Monday, 23 May 2016

Trumponomics - what might it look like?

With Americans likely facing a Trump/ Hillary election and Americans having an almost perfect track record of electing the personable, charismatic candidate over the awkward, DC insider, Ivy leaguers, looks to me like Trump will be in the White House in January.

What might the economic/ market impact of his presidency be?

These are just my musings.

The US is in a debt trap with debt growing ~3x faster than GDP. To effect even greater negative real rates Trump needs inflation. For inflation you need labour demand. Ipso facto Trump will monetise a 'people's QE' focused on infrastructure. This could be as simple as directing the Fed to exchange Treasuries for new infrastructure loans without increasing the size of the Fed's balance sheet.

With negative real rates rising due to wages outpacing GDP growth, corporate profit margins will be squeezed to below long run averages, which means maybe a 40% fall in economy wide margins from here. This will see domestic stocks which lack pricing power trading near book value while within the indices the money will go into real assets and growth names.

The US 10yr Treasury has got to have a chance to seeing over a 3% yield by year end and higher later assuming this tightening doesn't trigger a recession.

The Dow went sideways for 16 years from the late '60s to the early '80s, when Volker killed inflation. Over this time span inflation eroded 90% of the USD's purchasing power. I think we are in the process of entering a 10-20 year inflation cycle after a three decade credit expansion.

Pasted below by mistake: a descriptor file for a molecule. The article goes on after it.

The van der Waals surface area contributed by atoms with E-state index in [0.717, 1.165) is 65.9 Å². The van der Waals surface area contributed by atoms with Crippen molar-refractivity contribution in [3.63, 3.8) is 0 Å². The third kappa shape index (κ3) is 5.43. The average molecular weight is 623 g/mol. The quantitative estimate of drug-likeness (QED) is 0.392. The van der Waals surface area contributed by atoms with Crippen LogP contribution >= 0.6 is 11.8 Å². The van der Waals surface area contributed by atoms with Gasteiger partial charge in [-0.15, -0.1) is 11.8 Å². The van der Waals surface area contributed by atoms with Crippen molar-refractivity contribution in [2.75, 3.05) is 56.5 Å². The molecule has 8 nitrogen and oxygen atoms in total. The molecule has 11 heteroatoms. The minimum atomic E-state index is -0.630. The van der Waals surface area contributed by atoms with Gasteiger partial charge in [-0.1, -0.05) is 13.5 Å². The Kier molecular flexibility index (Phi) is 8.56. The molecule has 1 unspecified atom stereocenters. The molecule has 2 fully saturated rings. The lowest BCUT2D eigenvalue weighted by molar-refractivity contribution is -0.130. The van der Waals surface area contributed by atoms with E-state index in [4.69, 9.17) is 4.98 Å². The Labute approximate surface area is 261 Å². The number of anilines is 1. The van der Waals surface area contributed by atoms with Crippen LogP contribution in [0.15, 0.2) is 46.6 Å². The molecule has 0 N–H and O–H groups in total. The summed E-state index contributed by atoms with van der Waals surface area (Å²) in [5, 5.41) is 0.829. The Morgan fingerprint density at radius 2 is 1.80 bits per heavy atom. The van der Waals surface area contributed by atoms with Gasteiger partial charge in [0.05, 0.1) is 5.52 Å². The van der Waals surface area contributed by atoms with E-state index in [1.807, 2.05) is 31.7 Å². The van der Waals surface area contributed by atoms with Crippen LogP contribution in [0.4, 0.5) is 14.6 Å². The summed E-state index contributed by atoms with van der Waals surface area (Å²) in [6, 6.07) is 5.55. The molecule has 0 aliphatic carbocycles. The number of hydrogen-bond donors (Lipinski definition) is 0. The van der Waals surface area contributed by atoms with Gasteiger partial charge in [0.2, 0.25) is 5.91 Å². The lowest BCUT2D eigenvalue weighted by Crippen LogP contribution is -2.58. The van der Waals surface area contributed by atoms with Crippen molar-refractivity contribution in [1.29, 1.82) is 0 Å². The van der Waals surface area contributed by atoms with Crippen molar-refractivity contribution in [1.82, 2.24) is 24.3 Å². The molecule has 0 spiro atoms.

Gold was pushed up by commodity index demand into 2011 and pushed down on the subsequent unwind, despite not being an industrial commodity. Gold also had a 45% price correction in the middle of the 1970's bull market. I think $2000 plus gold is a near term target and $10k medium term.

Emerging markets are going through a rebalancing process with weaker FX, terms of trade shock, commodities bottoming and political changes in many countries as reformists are elected. Emerging Markets should begin a new investment and reform-led credit cycle this year. But not all EM's are equal and there is no long run direct connection between equity returns and GDP growth.

Like with any new cycle the winners of the new cycle are unlikely to be the same winners as from the last cycle. As such; smart phones, FANG's, biotech etc look stretched and anything related to EM, commodity, real assets might end up looking cheap at these levels.

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